The run down on fast fashion

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Fast fashion. An industry now intrinsic to the high street, earning the name through its fast process from design to mass production as much as its brief shelf-life. In a consumer culture where trends last as long as a Twitter hash-tag, how can retailers keep up the pace without social and environmental consequences? Short answer: they can’t. The challenge has moved beyond slowing down the race to getting off the tracks altogether.

Controversy surrounding the fast fashion industry is unavoidable. Widespread media coverage has ensured issues from workers’ rights and animal welfare to carbon footprint and sourcing of materials regularly disgrace our screens. The recent collapse of a shoe factory in Wenling, China, killed between 6 and 14 people. It adds to the long list of scandals concerning the shameful working conditions in environments that fuel our taste for cheap and quick fashion – Wenling is estimated to produce one fifth of the world’s shoes. Frankly, we can’t ignore the human tragedy that goes hand in hand with fast fashion, but how do we move from condemning these atrocities to changing our pattern of consumption? The answer comes down to shifting our perspective on how we value clothing, as well as retailers providing appealing alternatives.

High street brands are attempting to embrace this challenge, while tapping into the expanding market for clothes with an ethical conscience, by creating specific lines and developing their manufacturing strategy. H&M’s 2014 Conscious Actions sustainability report records their progress in making the company sustainable. Released alongside their Conscious Exclusive Line, it is designed to demonstrate H&M’s commitment to ensuring, in the words of CEO Karl-Johan Persson, “that sustainability is completely integrated into the business and part of the company’s DNA”. This includes creating a closed loop for garments, reducing energy consumption and waste, and using fabrics from more recycled, animal-welfare certified or organic sources. Does this mean sustainable fashion on the fast-track is on the horizon after all? From a distance, the figures are impressive: H&M have donated over 4 million garments and, according to Textile Exchange’s 2013 Organic Cotton Market Report, they are the world’s top user of organic cotton. However, look closer and the figures can be accounted for by the sheer size of the company. Their 4 million donated garments seem less remarkable considering H&M are estimated to sell over 550 million garments a year, and while they may be the biggest user of organic cotton, it still only accounts for 13.7 percent of their cotton usage. Can H&M really call themselves conscious if 86% of their materials are classed as unsustainable?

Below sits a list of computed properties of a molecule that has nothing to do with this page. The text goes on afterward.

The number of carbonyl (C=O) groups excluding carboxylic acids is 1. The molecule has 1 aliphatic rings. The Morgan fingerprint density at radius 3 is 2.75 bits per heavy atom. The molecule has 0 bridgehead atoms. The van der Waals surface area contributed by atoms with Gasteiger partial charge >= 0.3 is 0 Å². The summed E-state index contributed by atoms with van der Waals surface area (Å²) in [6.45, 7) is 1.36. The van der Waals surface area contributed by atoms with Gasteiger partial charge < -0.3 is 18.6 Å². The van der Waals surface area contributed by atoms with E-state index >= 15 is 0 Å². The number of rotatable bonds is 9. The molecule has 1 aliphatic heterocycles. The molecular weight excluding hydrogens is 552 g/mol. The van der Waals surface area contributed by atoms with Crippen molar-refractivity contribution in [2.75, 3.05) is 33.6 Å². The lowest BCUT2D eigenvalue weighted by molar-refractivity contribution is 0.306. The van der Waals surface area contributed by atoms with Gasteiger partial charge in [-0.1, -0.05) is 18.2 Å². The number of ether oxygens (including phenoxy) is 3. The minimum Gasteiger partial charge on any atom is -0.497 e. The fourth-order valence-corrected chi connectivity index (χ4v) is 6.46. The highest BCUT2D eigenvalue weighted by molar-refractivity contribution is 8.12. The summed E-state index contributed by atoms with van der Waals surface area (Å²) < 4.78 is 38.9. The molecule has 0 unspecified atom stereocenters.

It seems as though sustainability is incompatible with the demands of fast fashion

In the face of all the misleading messages, as H&M’s case goes to show, where does this leave the consumer in search of genuinely ethical fashion? Rankings can help to cut through the marketing hype and root out the best the high street has to offer. Ethical Consumer’s product guide, compiling data from company reports and civil society publications, ranks shops against a wide-ranging sustainability criteria. Zara, Marks and Spencer and H&M itself top the list, scoring between 9 and 10 out of 20. While topping the leader board seems to back up H&M’s claims, it is worth noting that the scores pale in comparison to the separately ranked ‘alternative clothes shops’. People Tree, Living Crafts, The Hemp Trading Company and Braintree come out as winners, running circles around high street brands all rating above 15. It seems as though sustainability is incompatible with the demands of fast fashion. As Shannon Whitehead puts it: “fast fashion can never truly be sustainable because the business model itself is inherently unsustainable”.

Even if our fashion industry appears to be growing more eco-conscious, the fast fashion high street chains are not doing as much as they could or should be to bring about real change. Ultimately, retailers respond to what consumers want, and what must occur is a marathon effort by us as shoppers to really think about what we are willing to pay for our style. Change in the fashion industry will follow suit. In the mean time, it may be unfeasible to commit to 100 percent ethical fashion, and near impossible on a budget, but the variety of alternatives available means that venturing off the high street is worth a try.

Swapping fast fashion retailers for brands that take sustainability as a core value is just one of the ways we could change the way we dress for the better. Buying locally, from vintage or charity shops, looking at labels, washing clothes at colder temperatures and avoiding the tumble drier are some of Whitehead’s tips to make our approach to clothing more environmentally and socially viable. Being aware of the impact of fast fashion, what our alternatives are and implementing realistic change means that anyone can dress with a clearer conscience. Ethical fashion clearly has a long way to go.  For now, it will take giving up the fast fashion race entirely before we can reach a sustainable horizon.

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